The Accountant, The Innkeepers

The Accountant

I think it’s great that Hollywood is finally recognizing Autism, and giving its sufferers, such as Ben Affleck, starring roles in films. Affleck plays a shady accountant that fixes books for drug lords and terrorists. Working with such greasy clientele, he’s had to keep a low profile. The government has been tracking him for years, and finally gets a break in the case to hunt him down.

Simultaneously, Affleck gets a new assignment, one that causes him to cross paths with hired guns. As a kid, his psycho father trained him in martial arts and marksmanship. So, Affleck is able to kill quite handily. He goes against said killers while trying to keep his identity a secret.

The movie works well on pretty much all levels. The story is smartly written, and paced evenly, although it’s a bit slow in parts. We learn Affleck’s history through well-placed flashbacks, and there is even a stunner of a twist ending that I won’t spoil for you here.

It’s not an action movie, although there is some action in it. The action isn’t anything to write home about; don’t expect this to be the next John Wick. It’s more a thriller, a story meant to keep the audience guessing. The acting is also pretty good, too. Affleck barely emotes, and when he does, it’s mostly for laughs. For once, he finally found a role he was suited for.

Overall, it’s an above-average thriller, but probably won’t be one we remember ten years from now.

Verdict: Good

The Innkeepers

This 2011 horror film has rave reviews, but I can’t understand why. It’s certainly not the worst horror film ever made, but it is far from the best. It might actually be the most disappointing one I’ve seen.

It features a pair of hotel employees trying to figure out if their hotel is haunted. The film starts out promising. It takes its time setting up the characters and the atmosphere. It lets the audience get to know the surroundings, and slowly builds a sense of dread. The problem with most horror films is they go right for the jump-scares without giving the audience any time to settle in.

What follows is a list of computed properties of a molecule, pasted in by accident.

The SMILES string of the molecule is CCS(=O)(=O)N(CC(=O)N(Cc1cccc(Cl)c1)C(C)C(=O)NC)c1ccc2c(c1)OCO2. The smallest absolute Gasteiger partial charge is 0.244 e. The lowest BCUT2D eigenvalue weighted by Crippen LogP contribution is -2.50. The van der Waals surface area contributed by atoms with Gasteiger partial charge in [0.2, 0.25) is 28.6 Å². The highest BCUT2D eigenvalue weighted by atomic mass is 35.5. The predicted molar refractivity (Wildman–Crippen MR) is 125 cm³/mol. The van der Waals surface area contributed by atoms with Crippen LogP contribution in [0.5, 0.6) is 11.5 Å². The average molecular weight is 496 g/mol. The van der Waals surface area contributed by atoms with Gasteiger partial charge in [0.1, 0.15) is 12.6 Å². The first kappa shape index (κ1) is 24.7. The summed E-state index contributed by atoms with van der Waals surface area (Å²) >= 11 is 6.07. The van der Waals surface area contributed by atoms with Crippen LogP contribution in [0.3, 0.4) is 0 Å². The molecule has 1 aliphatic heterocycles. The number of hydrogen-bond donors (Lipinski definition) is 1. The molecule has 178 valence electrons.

This movie sets up atmosphere to a fault.  It spends 1 hour and 20 minutes of it’s 1 hour and 40 minute runtime setting up atmosphere. That amount of setup is beyond excessive. By the time the scares actually come, the audience is bored stiff. It’s a tease more than anything else. Yes, the scares were good, and they didn’t have to rely on startles, which I approved of. But, sadly, it’s a case of too little, too late.

Verdict: Bad


The Bourne Mediocrity (AKA Jason Bourne 5)

Thirty minutes in, and right after a major action sequence, I checked my watch to see how much time was left in this movie. I grimaced when I saw there was still another ninety minutes to go. Jason Bourne, the fifth film in the series, is yet another one of Hollywood’s ill-advised attempts at resurrecting franchises. Instead of wowing, it falls flat on its face, and makes you wish they had stopped with the third film.

The fundamental problem with Jason Bourne is it’s a film stuck in the past. The original trilogy is undeniably phenomenal. It is one of those rare “perfect trilogies” that never makes a misstep. Expanding the series beyond that meant there was nowhere to go, and they would be doing nothing but rehashing old concepts.

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Look Who’s Back

Like many people, I have a morbid fascination with World War II and the Third Reich. Seventy years later, we still produce movies and books set in this era. It was a pivotal time, perhaps the most important in human history. And with the Nazi party being so ludicrously evil, well, it’s hard not to be fascinated by them. Fascination is not the same thing as condoning, mind you. They were evil personified, and it’s hard not to examine them. So, when I heard about the 2014 German film, Look Who’s Back, I jumped at the chance to watch it.

Look Who’s Back is simultaneously one of the most hilarious and frightening films I have seen in a very long time. The premise is brilliant: Adolf Hitler wakes up in modern-day Germany, and everyone he encounters thinks he’s a method actor doing performance art. But he isn’t doing anything like that, he’s the Fuhrer, and he wants to seize control again.